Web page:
Cheers: To Wanda Latshaw who decided that rather than stash away year-end leftovers at her Millersburg bridal shop she would give 100 dresses away to show her appreciation to the young men and women who have volunteered to serve in the military. Today, veterans and their fiancees can select from more than 200 dresses at the shop. With wedding gowns easily commanding $1,000, Latshaw's event could be a $100,000 giveaway -- much more than a token sign of appreciation.
Jeers: To Timothy W. Lewis, 56, of Danville, who was described by police as a man who looked like a jolly, old elf. The Santa-lookalike allegedly made an obscene gesture to a 9-year-old girl in the Salvation Army store in Danville, where Lewis had been volunteering. We hope he gets a lump of coal for Christmas. For now, Lewis faces charges of open lewdness and corruption of minors, among others.
Cheers: To Bill and Mollie Geise, of Point Township, whose sweet corn stand along Route 11 was a bellwether of the arrival of summer. The couple were not only the proprietors of the sweet corn stand, they took leadership roles in advocating for agriculture in business organizations, such as the Pennsylvania Farm Bureau and the Greater Susquehanna Valley Chamber of Commerce. The Geises were honored last week during the chamber's fall agricultural-themed meeting, an acknowledgement that was certainly well-deserved.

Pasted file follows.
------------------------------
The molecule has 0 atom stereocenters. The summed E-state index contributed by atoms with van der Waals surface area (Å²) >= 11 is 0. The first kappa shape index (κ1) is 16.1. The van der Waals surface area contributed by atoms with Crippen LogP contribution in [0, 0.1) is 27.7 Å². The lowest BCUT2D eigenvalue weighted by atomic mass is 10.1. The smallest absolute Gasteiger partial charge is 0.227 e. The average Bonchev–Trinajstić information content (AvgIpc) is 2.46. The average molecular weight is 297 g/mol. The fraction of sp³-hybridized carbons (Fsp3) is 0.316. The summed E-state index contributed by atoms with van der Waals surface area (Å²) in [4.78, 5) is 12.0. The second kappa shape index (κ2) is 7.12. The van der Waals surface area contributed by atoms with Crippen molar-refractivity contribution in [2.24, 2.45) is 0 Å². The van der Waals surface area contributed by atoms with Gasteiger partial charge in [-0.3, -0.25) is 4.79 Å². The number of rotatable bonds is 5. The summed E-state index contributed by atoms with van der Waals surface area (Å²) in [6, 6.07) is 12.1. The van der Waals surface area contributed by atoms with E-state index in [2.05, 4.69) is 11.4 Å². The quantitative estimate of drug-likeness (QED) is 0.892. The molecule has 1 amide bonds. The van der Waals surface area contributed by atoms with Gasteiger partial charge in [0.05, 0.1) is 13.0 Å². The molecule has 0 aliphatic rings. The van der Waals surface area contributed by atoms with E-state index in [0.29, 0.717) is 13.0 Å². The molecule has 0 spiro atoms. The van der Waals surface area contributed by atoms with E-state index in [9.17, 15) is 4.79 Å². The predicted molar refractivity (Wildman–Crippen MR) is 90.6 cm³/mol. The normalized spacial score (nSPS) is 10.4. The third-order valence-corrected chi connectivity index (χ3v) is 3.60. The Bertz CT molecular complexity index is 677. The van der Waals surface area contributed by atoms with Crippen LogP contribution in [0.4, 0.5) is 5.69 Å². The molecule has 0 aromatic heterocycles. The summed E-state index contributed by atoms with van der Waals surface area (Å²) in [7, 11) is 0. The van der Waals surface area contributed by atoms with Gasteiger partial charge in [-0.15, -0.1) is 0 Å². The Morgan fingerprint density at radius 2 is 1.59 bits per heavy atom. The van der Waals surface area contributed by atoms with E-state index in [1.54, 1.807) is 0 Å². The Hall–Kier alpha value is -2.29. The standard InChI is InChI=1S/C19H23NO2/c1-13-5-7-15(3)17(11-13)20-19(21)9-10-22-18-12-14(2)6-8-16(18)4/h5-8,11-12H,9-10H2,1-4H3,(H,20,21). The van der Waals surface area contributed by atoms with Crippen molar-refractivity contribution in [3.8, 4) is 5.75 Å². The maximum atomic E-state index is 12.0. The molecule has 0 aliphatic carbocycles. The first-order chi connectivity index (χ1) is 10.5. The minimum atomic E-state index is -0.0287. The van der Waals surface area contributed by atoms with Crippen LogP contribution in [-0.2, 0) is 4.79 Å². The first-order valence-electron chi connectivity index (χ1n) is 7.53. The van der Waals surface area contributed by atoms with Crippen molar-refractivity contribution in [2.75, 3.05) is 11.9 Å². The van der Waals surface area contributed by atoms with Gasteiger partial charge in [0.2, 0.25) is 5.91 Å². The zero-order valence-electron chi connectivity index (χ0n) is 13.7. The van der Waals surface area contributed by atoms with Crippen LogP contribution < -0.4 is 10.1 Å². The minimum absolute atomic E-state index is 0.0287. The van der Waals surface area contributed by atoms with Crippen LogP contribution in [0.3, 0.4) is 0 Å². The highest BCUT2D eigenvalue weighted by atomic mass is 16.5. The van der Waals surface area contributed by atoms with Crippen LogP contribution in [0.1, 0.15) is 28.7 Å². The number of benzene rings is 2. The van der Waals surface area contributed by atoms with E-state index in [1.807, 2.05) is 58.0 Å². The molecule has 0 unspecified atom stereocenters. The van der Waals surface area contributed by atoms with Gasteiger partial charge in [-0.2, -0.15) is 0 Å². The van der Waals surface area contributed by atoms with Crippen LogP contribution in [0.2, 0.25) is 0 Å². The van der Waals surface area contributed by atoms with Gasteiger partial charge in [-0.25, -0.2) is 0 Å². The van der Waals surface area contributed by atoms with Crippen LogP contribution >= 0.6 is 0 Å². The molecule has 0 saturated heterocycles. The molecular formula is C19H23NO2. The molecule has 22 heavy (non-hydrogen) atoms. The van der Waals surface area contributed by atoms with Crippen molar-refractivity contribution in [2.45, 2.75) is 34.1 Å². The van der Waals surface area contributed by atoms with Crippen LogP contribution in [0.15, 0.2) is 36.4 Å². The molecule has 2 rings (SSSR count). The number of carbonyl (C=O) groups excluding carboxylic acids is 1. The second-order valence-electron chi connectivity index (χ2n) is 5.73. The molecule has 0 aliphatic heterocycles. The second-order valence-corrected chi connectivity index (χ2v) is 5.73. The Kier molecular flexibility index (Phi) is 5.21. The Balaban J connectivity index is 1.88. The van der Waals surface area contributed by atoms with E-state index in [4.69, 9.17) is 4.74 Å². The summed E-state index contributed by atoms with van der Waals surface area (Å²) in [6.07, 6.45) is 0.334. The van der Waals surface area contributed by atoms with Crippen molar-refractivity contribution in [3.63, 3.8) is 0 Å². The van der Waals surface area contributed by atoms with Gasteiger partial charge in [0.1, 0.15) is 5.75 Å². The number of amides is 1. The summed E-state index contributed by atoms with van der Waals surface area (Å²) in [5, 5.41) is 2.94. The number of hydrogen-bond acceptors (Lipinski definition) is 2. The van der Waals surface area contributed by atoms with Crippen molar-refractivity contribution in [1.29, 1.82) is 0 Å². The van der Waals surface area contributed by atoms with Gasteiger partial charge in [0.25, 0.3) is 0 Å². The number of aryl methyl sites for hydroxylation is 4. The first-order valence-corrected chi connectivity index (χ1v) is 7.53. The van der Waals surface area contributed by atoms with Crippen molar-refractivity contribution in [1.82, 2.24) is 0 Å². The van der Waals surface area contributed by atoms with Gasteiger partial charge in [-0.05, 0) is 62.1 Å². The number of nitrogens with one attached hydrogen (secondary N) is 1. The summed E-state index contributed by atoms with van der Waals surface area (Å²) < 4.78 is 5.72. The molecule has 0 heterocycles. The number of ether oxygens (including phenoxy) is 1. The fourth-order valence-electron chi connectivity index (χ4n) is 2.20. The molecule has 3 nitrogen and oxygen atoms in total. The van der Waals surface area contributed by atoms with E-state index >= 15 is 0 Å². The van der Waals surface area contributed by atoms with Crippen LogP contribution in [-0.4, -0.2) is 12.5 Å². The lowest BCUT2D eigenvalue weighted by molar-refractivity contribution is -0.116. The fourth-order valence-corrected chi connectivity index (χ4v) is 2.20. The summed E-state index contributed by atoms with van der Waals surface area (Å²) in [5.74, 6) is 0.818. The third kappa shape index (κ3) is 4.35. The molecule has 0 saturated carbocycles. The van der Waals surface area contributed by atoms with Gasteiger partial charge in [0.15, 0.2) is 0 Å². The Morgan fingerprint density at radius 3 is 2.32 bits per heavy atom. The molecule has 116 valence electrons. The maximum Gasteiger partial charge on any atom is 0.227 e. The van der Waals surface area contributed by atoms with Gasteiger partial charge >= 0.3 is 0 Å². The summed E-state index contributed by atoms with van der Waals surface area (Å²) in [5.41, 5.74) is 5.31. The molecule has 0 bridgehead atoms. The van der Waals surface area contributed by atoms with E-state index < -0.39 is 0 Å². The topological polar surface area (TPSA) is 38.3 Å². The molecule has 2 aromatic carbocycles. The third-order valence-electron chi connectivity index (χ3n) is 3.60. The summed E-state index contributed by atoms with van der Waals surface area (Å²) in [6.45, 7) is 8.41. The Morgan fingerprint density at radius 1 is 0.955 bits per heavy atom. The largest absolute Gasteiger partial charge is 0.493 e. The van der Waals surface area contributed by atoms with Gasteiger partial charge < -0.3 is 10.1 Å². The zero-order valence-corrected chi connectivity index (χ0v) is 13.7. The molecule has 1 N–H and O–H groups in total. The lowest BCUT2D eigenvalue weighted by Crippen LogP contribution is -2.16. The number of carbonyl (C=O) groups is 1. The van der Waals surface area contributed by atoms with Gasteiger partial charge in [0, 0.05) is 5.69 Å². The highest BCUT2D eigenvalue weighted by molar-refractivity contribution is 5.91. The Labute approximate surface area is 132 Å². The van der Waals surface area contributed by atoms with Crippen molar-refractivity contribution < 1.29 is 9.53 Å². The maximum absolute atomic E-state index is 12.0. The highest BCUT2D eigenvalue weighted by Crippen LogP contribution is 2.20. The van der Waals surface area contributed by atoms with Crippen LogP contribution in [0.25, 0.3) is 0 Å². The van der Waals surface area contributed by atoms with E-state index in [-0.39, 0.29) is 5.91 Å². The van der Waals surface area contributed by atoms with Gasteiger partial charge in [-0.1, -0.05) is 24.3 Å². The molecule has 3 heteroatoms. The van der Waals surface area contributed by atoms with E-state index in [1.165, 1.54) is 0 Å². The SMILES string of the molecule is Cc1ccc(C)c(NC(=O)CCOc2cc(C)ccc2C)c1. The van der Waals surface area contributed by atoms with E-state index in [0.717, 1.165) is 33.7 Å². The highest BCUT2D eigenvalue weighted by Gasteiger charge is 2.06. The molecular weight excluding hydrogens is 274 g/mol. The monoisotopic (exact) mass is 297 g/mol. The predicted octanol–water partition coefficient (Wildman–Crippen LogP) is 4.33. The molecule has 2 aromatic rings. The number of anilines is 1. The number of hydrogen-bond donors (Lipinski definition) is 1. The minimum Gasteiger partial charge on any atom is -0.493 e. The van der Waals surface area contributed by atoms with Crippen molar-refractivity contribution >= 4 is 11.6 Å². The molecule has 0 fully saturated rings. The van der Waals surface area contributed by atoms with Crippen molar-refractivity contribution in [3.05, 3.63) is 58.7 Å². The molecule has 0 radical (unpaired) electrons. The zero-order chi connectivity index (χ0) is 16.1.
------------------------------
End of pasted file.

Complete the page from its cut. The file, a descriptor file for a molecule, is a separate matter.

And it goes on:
Jeers: To former Penn State president Graham Spanier, who was being paid more than $500,000 a year, but who allegedly conspired with other administrators to cover up allegations that former assistant football coach Jerry Sandusky was abusing young boys. Spanier was charged last week with perjury, obstruction of justice, endangering the welfare of children, and related charges. He served as Penn State's president for 16 years but was forced out a year ago after Sandusky was charged along with athletic director Tim Curley and vice president Gary Schultz, who were two of Spanier's top underlings.
A grand jury report alleged Spanier testified falsely that he did not know of a 1998 complaint against Sandusky. It also claimed Spanier lied about a 2001 instance of abuse witnessed by a graduate assistant, when he testified that Curley and Schultz described it only as horseplay. Email traffic among the men, jurors wrote, "make clear they are discussing an event that involves the abuse of a child."